do I intend to count on any authority whatsoever.
Having lived long
I have learned this much to be my truth:
nothing is the matter with me
when I see with my own eyes, hear with my own ears,
stand on my own two feet.
The only place I will lean
is at the back of my chair.
Greg Vanderbilt studied history at UCLA and is now working on a book on the lives of people who had Hansen’s Disease in modern Japan. He previously contributed a translation of the essayist Okabe Itsuko (1923-2008) to The Asia-Pacific Journal.
Recommended citation: Greg Vanderbilt, “Your Own Sensitivity, At Least”: Remembering the Postwar Poet Ibaragi Noriko, an Appreciation and Four Translations, The Asia-Pacific Journal Vol 9, Issue 6 No 1, February 7, 2011.
Ibaragi Noriko, Uta no kokoro ni ikita hitobito (Chikuma Bunko, 1994 )
____. Shi no kokoro o yomu (Iwanami Junior Shinsho, 1979).
____. Hanguru e no tabi (Asahi Bunko, 1989). Recounts her experiences learning Korean.
____. Ibaragi Noriko-shū: Koto-no-ha, 3 vols. (Chikuma Shobō, 2002 [Chikuma Bunko, 2010])
____. Yorikakarazu (Chikuma Shobō, 1999 [Chikuma Bunko, 2007])
____. Saigetsu (Kashinsha, 2007).
“Tsuitōtokushū: Ibaragi Noriko,” Gendaishi Techō (April 2006). Poetry monthly’s special memorial issue.
Gotō Masaharu, Seiretsu: Shijin Ibaragi Noriko no Shōzō (Clarity: A Portrait of the Poet Ibaragi Noriko) (Chūō Kōron Shinsha, 2010). The first book-length portrait of Ibaragi.
1 I was fortunate to visit Ibaragi-san twice, the second time just two months before her death, and join her for lunch at her favorite upscale Chinese restaurant in Kichijōji, together with a friend, Uejima Shōkō (1955-2007), who was inspired by the poem “A Resting Place” (included below) to open a quiet retreat in a farmhouse in the Kumamoto mountains. Uejima met Ibaragi at the remarkable Kobushikan in Tottori, a house and meeting hall built by a physician, author, friend of Tanikawa Shuntarō, and now hospice director named Tokunaga Susumu as a “home away from home” for Hansen’s Disease patients who had been exiled due to Japan’s absolute quarantine policy and brutal discrimination. These translations began with the help of Uejima’s former protégé Okino Yasunari.
2 Ibaragi Noriko-shū: Koto-no-ha (Chikuma Shobō, 2002).
3 This is Leza Lowitz’s translation from her essay on the issues surrounding the translation process and other translators’ choices in this poem: “Midwifing the Underpoem,” in Frank Stewart, ed., The Poem behind the Poem: Translating Asian Poetry (Port Townsend, Washington: Copper Canyon Press, 2004), pp. 113-120. Where Ibaragi’s writings, especially this poem, were regularly included in anthologies like The Penguin Book of Japanese Verse (first published in 1964) and Atsumi and Rexroth’s Women Poets of Japan (1977), her work is absent from both Rimer and Gessel’s Columbia Anthology of Modern Japanese Literature: from 1945 to the Present (2007) and Sato’s Japanese Women Poets: An Anthology (2007). Better read at present is Ibaragi’s close friend Ishigaki Rin (1920-2004), appreciated both for her “feminist irony” (in Leith Morton’s words) and her compelling self-won independence through forty years working at a bank.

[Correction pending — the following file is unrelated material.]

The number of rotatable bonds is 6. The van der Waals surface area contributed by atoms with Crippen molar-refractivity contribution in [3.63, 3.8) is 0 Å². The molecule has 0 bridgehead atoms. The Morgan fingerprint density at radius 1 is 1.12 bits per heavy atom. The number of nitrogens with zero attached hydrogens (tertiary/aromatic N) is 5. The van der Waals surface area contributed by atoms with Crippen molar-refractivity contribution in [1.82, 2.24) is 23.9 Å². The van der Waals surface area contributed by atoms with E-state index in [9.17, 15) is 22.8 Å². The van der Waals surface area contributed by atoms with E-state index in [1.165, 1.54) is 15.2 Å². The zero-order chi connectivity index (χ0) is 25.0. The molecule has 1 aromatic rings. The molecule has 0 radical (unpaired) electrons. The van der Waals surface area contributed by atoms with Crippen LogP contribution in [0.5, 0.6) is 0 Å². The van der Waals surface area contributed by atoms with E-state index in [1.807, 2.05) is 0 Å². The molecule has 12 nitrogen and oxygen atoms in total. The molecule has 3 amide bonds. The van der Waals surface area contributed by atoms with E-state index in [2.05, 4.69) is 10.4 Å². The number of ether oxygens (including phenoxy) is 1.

4 “Watashi ga ichiban kirei datta toki,” Koto-no-ha, vol. 1, pp. 81-84. The French Expressionist painter Georges Rouault (1871-1958) has long been popular in Japan, but his appearance here is typical of the range of images available to this poet.
5 Ibaragi recounted this story in “A Short History of Kai” (1969; reprinted in Koto-no-ha, vol. 1, pp. 207-233).
6 “Jidai ni taisuru shijin no taido,” Gendaishi Techō (March 1961; reprinted in March 2009, pp. xii-xv).
7 “Kumu,” Koto-no-ha, vol. 1, pp. 124-126.
8 Uta no kokoro ni ikita hitobito (Chikuma Bunko, 1994 ); Shi no kokoro wo yomu (Iwanami Shinsho, 1979).
9 “Jyan Pōru Sarutoru ni,” Koto-no-ha, vol. 1, pp. 66-70. The book referred to is translated into English as Anti-Semite and Jew: An Exploration of the Etiology of Hate (Schocken, 1948) and had appeared in Japanese as an Iwanami paperback that January.
10 “Jibun no kanjusei kurai,” Koto-no-ha, vol. 2, pp. 60-61.
11 “Shikai namishizuka,” Koto-no-ha, vol. 2, pp. 90-91.
12 “Hatachi ga haisen,” Koto-no-ha, vol. 1, pp. 190-201.
13 Chikuma Shobō, 1999; reprinted in vol. 3 of Koto-no-ha and reissued in 2007 by Chikuma Bunko with three additional poems. The titles of the poems translated here are “Ki wa tabi ga suki,” “Ano hito no sumu kuni,” “Oyasumi dokoro,” and “Yorikakarazu.”
14 As noted above, Ibaragi started studying Korean in 1976 and started translating a number of poets in South Korea who were her contemporaries and friends. In 1990, she published Kankoku Gendai Shisen (A Selection of Contemporary Poetry from South Korea), her translations of sixty-two poems by twelve poets.